Mitch Joel WARNING... LONG RANT! It takes a lot for me to both get angry and publish about it. Canada’s…
Water, Lakes and Rivers
More on Water
Great Lakes Impact Investment Platform
Thirst a powerful slide show on water
Stockholm International Water Institute
Nanotechnology for clean water
(IPS files) Troubled Waters
Economist Special Report on Water
National Geographic Freshwater Crisis
China drought causes Yangtze river to dry up, sparking shortage of hydropower
A nationwide alert has been issued with the south-west especially badly hit, and even parts of the mighty Yangtze drying up
The world’s rivers are drying up from extreme weather. See how 6 look from space
(CNN) A painful lack of rain and relentless heat waves are drying up rivers in the US, Europe, Asia and the Middle East. Many are shrinking in length and breadth. Patches of riverbed poking out above the water are a common sight. Some rivers are so desiccated, they have become virtually impassable.
The human-caused climate crisis is fueling extreme weather across the globe, which isn’t just impacting rivers, but also the people who rely on them. Most people on the planet depend on rivers in some way, whether for drinking water, to irrigate food, for energy or to ship goods.
In pictures: Europe’s mighty rivers are drying up in the climate-driven drought
It’s distressing enough to see mighty waterways like the Loire, Po and Rhine reduced to a trickle in places. But the ongoing drought is also revealing how much we depend on them for trade, energy and transport.
The Rhine’s evaporation is especially concerning. At the chokepoint of Kaub, near Frankfurt, it is expected to fall below 40cm on Friday. This would make it impassable for some larger ships carrying supplies of oil, coal and gas.
This article is part of our series, The St. Lawrence River: In depth. Don’t miss new articles on this mythical river of remarkable beauty. Our experts look at its fauna, flora and history, and the issues it faces. This series is brought to you by La Conversation.
Why the St. Lawrence estuary is running out of breath
Alfonso Mucci, Professeur Émérite en géochimie et océanographie, McGill; Gwénaëlle Chaillou, professeure de chimie marine à l’Institut des sciences de la mer de Rimouski (ISMER-UQAR), Université du Québec à Rimouski (UQAR); Mathilde Jutras, PhD candidate, physical and biogeochemical oceanography, McGill
(The Conversation) Over the past century, as dissolved oxygen concentrations decreased, deep-water temperatures have also increased dramatically to 6 C from 3 C. Micro-paleontological research — the counting and identification of fossil micro-organisms — and geochemical analyses of sediments collected from the bottom of the Laurentian Channel have also found evidence of these historic changes in temperature and oxygenation. The trend started well before the 20th century.
An analysis of deep-water chemical and physical variables also reveals a change in the relative proportions of waters from the Labrador and Gulf Stream (or North Central Atlantic) currents feeding the Laurentian Channel. The proportion of warm, less-oxygenated waters from the Gulf Stream is increasing, at the expense of colder, more oxygenated waters from the Labrador Current.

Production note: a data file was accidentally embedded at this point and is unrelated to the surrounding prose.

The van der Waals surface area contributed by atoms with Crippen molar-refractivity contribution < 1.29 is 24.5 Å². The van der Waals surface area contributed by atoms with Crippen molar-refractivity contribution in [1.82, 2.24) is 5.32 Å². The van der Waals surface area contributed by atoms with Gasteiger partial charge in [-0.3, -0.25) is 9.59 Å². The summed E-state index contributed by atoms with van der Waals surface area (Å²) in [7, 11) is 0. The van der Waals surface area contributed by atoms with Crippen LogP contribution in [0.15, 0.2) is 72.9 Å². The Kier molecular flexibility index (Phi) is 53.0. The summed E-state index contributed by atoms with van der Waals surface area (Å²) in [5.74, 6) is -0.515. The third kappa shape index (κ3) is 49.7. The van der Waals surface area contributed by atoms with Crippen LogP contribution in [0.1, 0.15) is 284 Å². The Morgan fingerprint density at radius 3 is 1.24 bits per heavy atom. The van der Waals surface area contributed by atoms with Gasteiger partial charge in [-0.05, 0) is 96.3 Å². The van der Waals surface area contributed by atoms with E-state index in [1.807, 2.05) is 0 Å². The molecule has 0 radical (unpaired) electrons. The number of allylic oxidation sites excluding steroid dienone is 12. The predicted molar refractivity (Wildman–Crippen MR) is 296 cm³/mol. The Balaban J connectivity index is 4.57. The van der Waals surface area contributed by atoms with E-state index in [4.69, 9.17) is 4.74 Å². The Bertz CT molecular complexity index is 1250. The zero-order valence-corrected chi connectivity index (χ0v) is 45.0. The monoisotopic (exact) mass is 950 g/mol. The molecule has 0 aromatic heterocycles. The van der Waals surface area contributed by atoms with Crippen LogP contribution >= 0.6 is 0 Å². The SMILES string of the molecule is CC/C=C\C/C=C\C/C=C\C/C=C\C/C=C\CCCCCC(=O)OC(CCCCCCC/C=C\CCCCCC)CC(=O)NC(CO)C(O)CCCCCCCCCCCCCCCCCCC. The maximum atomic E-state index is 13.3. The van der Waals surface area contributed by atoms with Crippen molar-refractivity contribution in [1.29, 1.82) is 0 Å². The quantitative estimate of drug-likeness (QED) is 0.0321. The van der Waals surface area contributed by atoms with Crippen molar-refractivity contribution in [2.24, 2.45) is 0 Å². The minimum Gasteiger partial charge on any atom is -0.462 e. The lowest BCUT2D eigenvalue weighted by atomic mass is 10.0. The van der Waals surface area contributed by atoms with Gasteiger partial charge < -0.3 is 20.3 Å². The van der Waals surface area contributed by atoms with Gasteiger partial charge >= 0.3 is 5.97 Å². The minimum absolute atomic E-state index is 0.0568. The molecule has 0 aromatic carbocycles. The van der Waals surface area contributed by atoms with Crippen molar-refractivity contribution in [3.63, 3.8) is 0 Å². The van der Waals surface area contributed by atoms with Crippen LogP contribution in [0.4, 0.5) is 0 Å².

L’estuaire maritime du Saint-Laurent est à bout de souffle
À la surface, rien d’apparent… mais, en profondeur, les eaux du Saint-Laurent s’essoufflent ! Le manque d’oxygène s’accentue et la dé-oxygénation est irrémédiable.
Nos travaux de recherche portent sur un éventail de projets en géochimie marine, dont les causes et les conséquences de l’hypoxie (faible taux d’oxygène) dans les eaux profondes de l’estuaire et du golfe du Saint-Laurent
Surge of desert surf parks stirs questions in dry California
Hours from the California coast, surfers are hoping one of the next spots where they can catch a wave is in the desert, where summer temperatures often soar above 100 degrees.
At least four large surf lagoons are proposed for the region around Palm Springs….But some environmentalists and residents say it isn’t water-wise to build large resorts in one of the driest spots in California during one of its driest periods in recent memory. They contend water in the massive surf pools will evaporate quickly in the desert heat, wasting a precious resource, while proponents argue the waves will boost tourism, ramp up recreation and use less water than ever-popular golf courses.
‘We Woke Up and We Lost Half Our Water’ How climate change sparked a multistate battle over the Colorado River.
By Kyle Paoletta
(New York) Starting in the early 20th century, much of the Colorado’s natural majesty was corralled into a system of reservoirs, canals, and dams that now provides drinking water for 40 million people, irrigation for 5 million acres of farmland, and sufficient power to light up a city the size of Houston. Not so long ago, there was more than enough rainfall to keep this vast waterworks humming. The 1990s were unusually wet, allowing the Colorado to fill its two sprawling reservoirs, Lake Mead and Lake Powell, to 95 percent of capacity. By 2000, more than 17 trillion gallons of water were sloshing around in the reservoirs — more than enough to supply every household in the United States for a year.
Then the drought arrived. And never left. After the driest two-decade stretch in 12 centuries, both Mead and Powell fell below one-third of their capacity last year, throwing the Southwest into crisis. On January 1, mandatory cuts went into effect for the first time, forcing farmers in Arizona and the utility that provides water to metropolitan Las Vegas’s 2.3 million customers to limit their uptake from Lake Mead. Even with those cuts, Bill Hasencamp, a water manager from Southern California, says, “The reservoir is still going down, and it will stay low for the next several years. I don’t think we’ll ever not have a shortage going forward.”